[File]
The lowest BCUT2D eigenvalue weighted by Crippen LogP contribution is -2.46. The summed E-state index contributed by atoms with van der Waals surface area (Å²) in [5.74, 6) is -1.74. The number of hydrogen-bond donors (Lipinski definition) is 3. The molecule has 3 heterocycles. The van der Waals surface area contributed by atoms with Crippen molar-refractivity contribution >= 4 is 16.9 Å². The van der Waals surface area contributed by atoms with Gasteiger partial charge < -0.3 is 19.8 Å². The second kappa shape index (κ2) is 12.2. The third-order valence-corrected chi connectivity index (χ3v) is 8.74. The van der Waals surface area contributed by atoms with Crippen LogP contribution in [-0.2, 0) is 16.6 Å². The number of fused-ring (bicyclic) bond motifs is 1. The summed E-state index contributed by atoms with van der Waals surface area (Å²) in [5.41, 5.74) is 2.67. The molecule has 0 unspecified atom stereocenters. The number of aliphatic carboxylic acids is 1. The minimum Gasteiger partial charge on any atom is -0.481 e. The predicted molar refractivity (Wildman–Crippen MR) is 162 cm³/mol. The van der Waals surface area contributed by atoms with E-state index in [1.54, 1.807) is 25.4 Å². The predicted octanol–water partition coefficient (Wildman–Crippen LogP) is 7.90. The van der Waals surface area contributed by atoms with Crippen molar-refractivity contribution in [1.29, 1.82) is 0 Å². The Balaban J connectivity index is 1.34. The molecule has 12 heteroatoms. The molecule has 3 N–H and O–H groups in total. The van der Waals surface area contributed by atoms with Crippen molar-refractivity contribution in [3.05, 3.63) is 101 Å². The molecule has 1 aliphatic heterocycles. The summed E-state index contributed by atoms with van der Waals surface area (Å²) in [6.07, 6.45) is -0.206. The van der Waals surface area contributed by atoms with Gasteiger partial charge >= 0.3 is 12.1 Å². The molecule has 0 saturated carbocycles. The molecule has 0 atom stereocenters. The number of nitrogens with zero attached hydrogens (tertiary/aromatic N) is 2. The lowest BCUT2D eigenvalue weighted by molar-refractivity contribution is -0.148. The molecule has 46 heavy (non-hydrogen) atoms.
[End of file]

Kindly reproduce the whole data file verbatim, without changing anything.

The lowest BCUT2D eigenvalue weighted by Crippen LogP contribution is -2.46. The summed E-state index contributed by atoms with van der Waals surface area (Å²) in [5.74, 6) is -1.74. The number of hydrogen-bond donors (Lipinski definition) is 3. The molecule has 3 heterocycles. The van der Waals surface area contributed by atoms with Crippen molar-refractivity contribution >= 4 is 16.9 Å². The van der Waals surface area contributed by atoms with Gasteiger partial charge < -0.3 is 19.8 Å². The second kappa shape index (κ2) is 12.2. The third-order valence-corrected chi connectivity index (χ3v) is 8.74. The van der Waals surface area contributed by atoms with Crippen LogP contribution in [-0.2, 0) is 16.6 Å². The number of fused-ring (bicyclic) bond motifs is 1. The summed E-state index contributed by atoms with van der Waals surface area (Å²) in [5.41, 5.74) is 2.67. The molecule has 0 unspecified atom stereocenters. The number of aliphatic carboxylic acids is 1. The minimum Gasteiger partial charge on any atom is -0.481 e. The predicted molar refractivity (Wildman–Crippen MR) is 162 cm³/mol. The van der Waals surface area contributed by atoms with E-state index in [1.54, 1.807) is 25.4 Å². The predicted octanol–water partition coefficient (Wildman–Crippen LogP) is 7.90. The van der Waals surface area contributed by atoms with Crippen molar-refractivity contribution in [1.29, 1.82) is 0 Å². The Balaban J connectivity index is 1.34. The molecule has 12 heteroatoms. The molecule has 3 N–H and O–H groups in total. The van der Waals surface area contributed by atoms with Crippen molar-refractivity contribution in [3.05, 3.63) is 101 Å². The molecule has 1 aliphatic heterocycles. The summed E-state index contributed by atoms with van der Waals surface area (Å²) in [6.07, 6.45) is -0.206. The van der Waals surface area contributed by atoms with Gasteiger partial charge >= 0.3 is 12.1 Å². The molecule has 0 saturated carbocycles. The molecule has 0 atom stereocenters. The number of nitrogens with zero attached hydrogens (tertiary/aromatic N) is 2. The lowest BCUT2D eigenvalue weighted by molar-refractivity contribution is -0.148. The molecule has 46 heavy (non-hydrogen) atoms.